The swing vote | Bleader

The swing vote

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Larry Suffredin reminds us once again that there is no such thing as an effective and pure reformer in Chicago. And anyone who claims to be one is going to end up a liar.

True, in certain parts of the Chicago area, it's helpful to campaign as a reformer. Voters think they want someone who will talk about standing up to machine Democrats, fighting for fairness and openness, and trying to cut waste out of government.

Then they get frustrated when that same government can't seem to get anything done and their representatives don't have anything to show for their time in office. So to keep their jobs, the reformers either need to convince their constituents that complaint and opposition really is a sign of accomplishment or they need to sell out once in awhile and cut a few deals with the bad guys. 

Suffredin had to make his own version of this choice during county budget deliberations last week. After years of marketing himself as a reformer, he had to decide whether to stand tall on his soapbox as the county government shut down or flip-flop and make a deal that would increase Cook County's sales tax. 

He decided to flip, and the criticism was immediate and withering. Given his history of vowing resistance to tax hikes, it was also fair.

Because of his choice, Cook County consumers will pay an extra 1 percent in sales tax to raise the millions of dollars needed to hire hundreds of additional county employees. In return for Suffredin's vote, county board president Todd Stroger agreed to farm out management of the county's health system--though that doesn't guarantee much-needed change there.  

But in an interview today, Suffredin argued that his horse trading had accomplished far more than any of the grandstanding of his critics. "I really wanted to get independent governance for the hospital, which makes up about a third of the budget," he said. "I realize this isn't a good tax, but it's better than the 2 percent they had proposed."

He said he was also afraid the county government would not have been able to keep running if a budget deal hadn't been cut, even though Stroger had sued for it to be allowed to.

And did he mention the independent governance of the health system? "I really believe the governance issue is very important," Suffredin said. "If the county hospital [system] is going to fail--and we are very close to that position--it would hit like a tsunami around us. Other hospitals would be inundated. We've got to remember this hospital [system] is essential to regional health."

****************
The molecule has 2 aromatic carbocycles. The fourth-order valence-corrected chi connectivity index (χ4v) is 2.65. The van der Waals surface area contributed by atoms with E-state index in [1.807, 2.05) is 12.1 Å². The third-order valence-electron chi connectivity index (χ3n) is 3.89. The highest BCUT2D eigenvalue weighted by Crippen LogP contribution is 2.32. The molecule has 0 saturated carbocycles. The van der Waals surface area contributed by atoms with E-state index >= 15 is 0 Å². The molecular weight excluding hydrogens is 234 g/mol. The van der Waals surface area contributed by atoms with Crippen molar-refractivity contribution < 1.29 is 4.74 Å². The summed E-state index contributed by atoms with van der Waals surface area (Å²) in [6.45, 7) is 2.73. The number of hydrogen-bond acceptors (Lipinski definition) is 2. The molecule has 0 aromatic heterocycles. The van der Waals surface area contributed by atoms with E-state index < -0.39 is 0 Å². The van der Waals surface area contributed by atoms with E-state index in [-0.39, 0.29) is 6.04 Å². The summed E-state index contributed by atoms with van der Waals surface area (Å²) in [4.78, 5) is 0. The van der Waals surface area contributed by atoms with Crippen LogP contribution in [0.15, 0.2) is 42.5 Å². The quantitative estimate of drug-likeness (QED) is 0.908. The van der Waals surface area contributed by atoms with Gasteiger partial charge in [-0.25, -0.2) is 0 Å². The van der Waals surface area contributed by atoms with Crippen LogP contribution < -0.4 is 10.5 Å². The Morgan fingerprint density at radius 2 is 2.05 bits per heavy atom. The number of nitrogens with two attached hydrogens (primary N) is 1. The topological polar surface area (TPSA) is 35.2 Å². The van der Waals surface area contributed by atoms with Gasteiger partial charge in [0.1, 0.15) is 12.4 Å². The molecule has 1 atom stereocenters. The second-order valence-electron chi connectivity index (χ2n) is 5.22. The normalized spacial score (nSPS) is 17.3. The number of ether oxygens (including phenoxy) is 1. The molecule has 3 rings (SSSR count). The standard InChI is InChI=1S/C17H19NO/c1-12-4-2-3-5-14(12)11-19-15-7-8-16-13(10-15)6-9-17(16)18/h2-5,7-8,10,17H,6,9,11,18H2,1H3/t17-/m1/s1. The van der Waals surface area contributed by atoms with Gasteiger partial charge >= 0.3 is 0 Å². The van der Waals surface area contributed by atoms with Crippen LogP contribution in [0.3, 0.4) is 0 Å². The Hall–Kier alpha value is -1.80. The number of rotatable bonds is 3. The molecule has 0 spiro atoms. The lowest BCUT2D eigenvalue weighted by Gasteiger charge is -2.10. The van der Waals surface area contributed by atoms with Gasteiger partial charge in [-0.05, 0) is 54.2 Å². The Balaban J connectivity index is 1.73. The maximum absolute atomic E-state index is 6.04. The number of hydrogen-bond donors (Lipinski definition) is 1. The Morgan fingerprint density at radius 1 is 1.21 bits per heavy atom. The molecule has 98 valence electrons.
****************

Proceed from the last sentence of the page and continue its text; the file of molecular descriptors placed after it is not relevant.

Of course, Stroger and his allies have been making similar arguments for weeks: if we don't spend more money on the health system, it won't be able to make as much money, and it could implode altogether.

And as some of the harshest critics of the budget deal have pointed out, unions representing county workers were ecstatic at the notion of an expanded payroll, with many of their members "hovering behind [Suffredin] during deliberations," as the Tribune put it.

"I don't believe the unions had any undue influence on this process," Suffredin said. "And remember, the Chicago Federation of Labor opposed me when I ran for state's attorney."

He also argues that some of his critics in the media didn't want to see a budget passed. "They're disappointed because I think they really did want to see the government shut down."

It's an old trick to blame the media for your political problems, and Suffredin can be criticized at least as much as he can be credited for the terms of the deal he cut.

But to put things in perspective: when Mayor Daley proposed an array of tax hikes for the city budget he introduced last fall, some of his traditional allies balked, and initially it wasn't at all clear if he'd get a majority in the council. So his staff started holding discussions with several of the more reform-minded aldermen, asking what it would take to get their support.

"We were in a great position--we could ask for anything we wanted, and we were probably going to get it," said one alderman who was involved in the talks. "And we didn't know what to ask for."

Within a couple of weeks, Mayor Daley had worked out other deals with his old allies, and the reformer types had officially missed their chance. 

"I'm sorry people think I empowered Todd Stroger," Suffredin said Monday, "because I was trying to take away some of his power."

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